Tempers flared. Shots were fired. People got hurt. Okay, okay, yesterday’s action was more of the virtual/internet variety. But still, it was heated.
TOMS Shoes – One Day Without Shoes
TOMS Shoes, who I’ve written about before, is a for-profit shoe company founded by Blake Mycoskie whose business and marketing hinges on donating large amounts of shoes to poor people, celebrated yesterday its One Day Without Shoes campaign. To raise awareness about poverty, they encouraged people to go barefoot on April 5…at work, school, home.
Mycoskie described about ODWS in the Huffington Post:
Most people don’t even realize how many children in developing countries grow up barefoot and all the risks, infections and diseases they endure. For most of us, modern shoes our so comfortable and accessible, we all but forget about our feet, but they are a source of constant focus for others. I wanted everyone to personally understand the impact of shoes, and the difference they can make, so we thought, “Why don’t we get a taste of what these kids go through every day?”
Yesterday, TOMS highlighted many participants on their online vwall:
- Mavis E shows her support for One Day Without Shoes
Katie kicks back in support of TOMS
2nd graders at Bear River Charter School made posters and wore signs on their shirts to raise awareness for One Day Without Shoes. They are raising money throughout the month of April to send to Tom’s to help buy shoes for other children.
Others included: Heather Morris from Glee, Charlese Theron, Matisyahu, Philadelphia Eagles Cheerleaders, and a host of other celebrities.
Response – A Day Without Dignity
TOMS shoes has been criticized for its model of giving shoes to poor people – for unintended consequences on local economies, for not addressing a significant problem (education, jobs, health, infrastructure), and for the underlying philosophy being perpetuated: poor people can’t take care of themselves without our charity.
Many in the international development community criticized TOMS for its One Day Without Shoes campaign, and Good Intentions Are Not Enough (org dedicated to helping donors make good funding decisions) organized its own awareness campaign for the same day: A Day Without Dignity.
A Day Without Dignity is a counter-campaign to TOMS Shoes A Day Without Shoes “awareness raising campaign” (commercial). On or around April 5th – the same date as A Day Without Shoes – we’re asking aid workers, the diaspora, and people from areas that receive shoe drops and other forms of charity to speak up in blogs, on twitter, or at school. – GIANE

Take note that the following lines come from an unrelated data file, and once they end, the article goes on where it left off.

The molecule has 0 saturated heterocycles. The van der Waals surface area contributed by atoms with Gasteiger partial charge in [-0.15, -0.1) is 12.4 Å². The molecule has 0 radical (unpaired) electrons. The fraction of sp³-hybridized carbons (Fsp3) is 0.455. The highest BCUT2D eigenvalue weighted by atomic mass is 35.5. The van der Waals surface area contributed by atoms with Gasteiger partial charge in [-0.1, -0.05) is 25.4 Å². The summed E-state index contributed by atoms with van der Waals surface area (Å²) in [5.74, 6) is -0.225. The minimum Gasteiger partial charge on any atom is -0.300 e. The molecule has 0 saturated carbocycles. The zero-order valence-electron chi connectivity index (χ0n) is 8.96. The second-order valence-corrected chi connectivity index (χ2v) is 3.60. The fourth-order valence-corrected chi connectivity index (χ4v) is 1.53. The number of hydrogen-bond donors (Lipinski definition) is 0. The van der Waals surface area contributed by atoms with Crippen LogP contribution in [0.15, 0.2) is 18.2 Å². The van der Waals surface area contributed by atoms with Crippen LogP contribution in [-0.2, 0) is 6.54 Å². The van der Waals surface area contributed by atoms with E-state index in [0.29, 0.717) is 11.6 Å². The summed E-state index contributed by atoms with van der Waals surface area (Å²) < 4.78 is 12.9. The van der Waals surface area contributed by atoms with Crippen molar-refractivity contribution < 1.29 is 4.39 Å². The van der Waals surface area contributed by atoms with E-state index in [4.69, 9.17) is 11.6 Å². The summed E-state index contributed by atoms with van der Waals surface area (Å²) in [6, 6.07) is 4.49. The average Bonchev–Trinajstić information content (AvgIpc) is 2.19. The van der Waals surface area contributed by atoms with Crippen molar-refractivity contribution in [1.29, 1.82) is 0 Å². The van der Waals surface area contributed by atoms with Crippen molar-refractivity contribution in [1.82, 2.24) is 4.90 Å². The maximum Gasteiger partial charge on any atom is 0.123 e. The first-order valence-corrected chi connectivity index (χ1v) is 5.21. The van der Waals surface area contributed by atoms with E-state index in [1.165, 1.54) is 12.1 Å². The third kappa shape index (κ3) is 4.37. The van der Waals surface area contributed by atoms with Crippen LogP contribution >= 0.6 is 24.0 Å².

Yesterday, April 5, was D(ignity)-day. People took to the streets, Twitter, Facebook, blogs, Youtube, etc…to criticize One Day Without Shoes:
- Vivek from Aidwatch goes barefoot on broadway (includes gross feet pics)
- TMS Ruge from Uganda: ”Why has it become so easy for people to start feel-good campaigns that no one asked for? There are a thousand things this village needs and nowhere on the list are t-shirts and shoes…”
- Hands Wide Open: ”Christians love TOMS shoes. I mean, who wouldn’t really love a company where you buy a pair of shoes and then they donate a pair of shoes to a poor kid in a third world country? It is like winning the trifecta for Christians…”
- Wanderlust: ”TOMS, I get that shoes are your thing. If you’re really serious about wanting to provide footwear to the world’s barefoot children, try looking at a totally different form of investment. Instead of donating a pair of shoes for each pair purchased, take the cash equivalent of that donation (the production cost of the shoe plus the shipping/handling/storage/distribution costs) and instead sink that into local shoe manufacture.”
Visit A Day Without Dignity for more links to articles, photos, videos.
Look, raising awareness and giving stuff is easy. It means I can “do something” with little/no knowledge of the situation, little time involved, and without asking any questions. Which is exactly why it doesn’t work.
Not only does it not work, it is based on an incorrect materialistic worldview: that a person’s value is based on his or her access to material goods. Just because I might have more money than someone in Africa doesn’t mean they need me to tell them what they want. It’s wrong logically, and morally. All people are endowed by their Creator with worth, rights, abilities, potential. Even if you don’t believe in God, I hope you believe that people have intrinsic worth, not dependent on how much stuff they have. Materialism maintains a strong cultural hold in the West, one that needs to be continually exposed and challenged.
That said, it’s not unfixable. TOMS, there are many ways for you to really make a difference. Invest in and share your expertise with local shoe businesses, leading to sustainable jobs. Donate some of your profits to support educational institutions, leading to more opportunities. These are things that people want, and promote their dignity. If you’re not willing to do that, please drop your current marketing approach which oversells your impact, encourages self-absorbed charity, and is an affront to the dignity of the materially poor.
What do you think about TOMS? How can we fight the temptation to make our charity about us?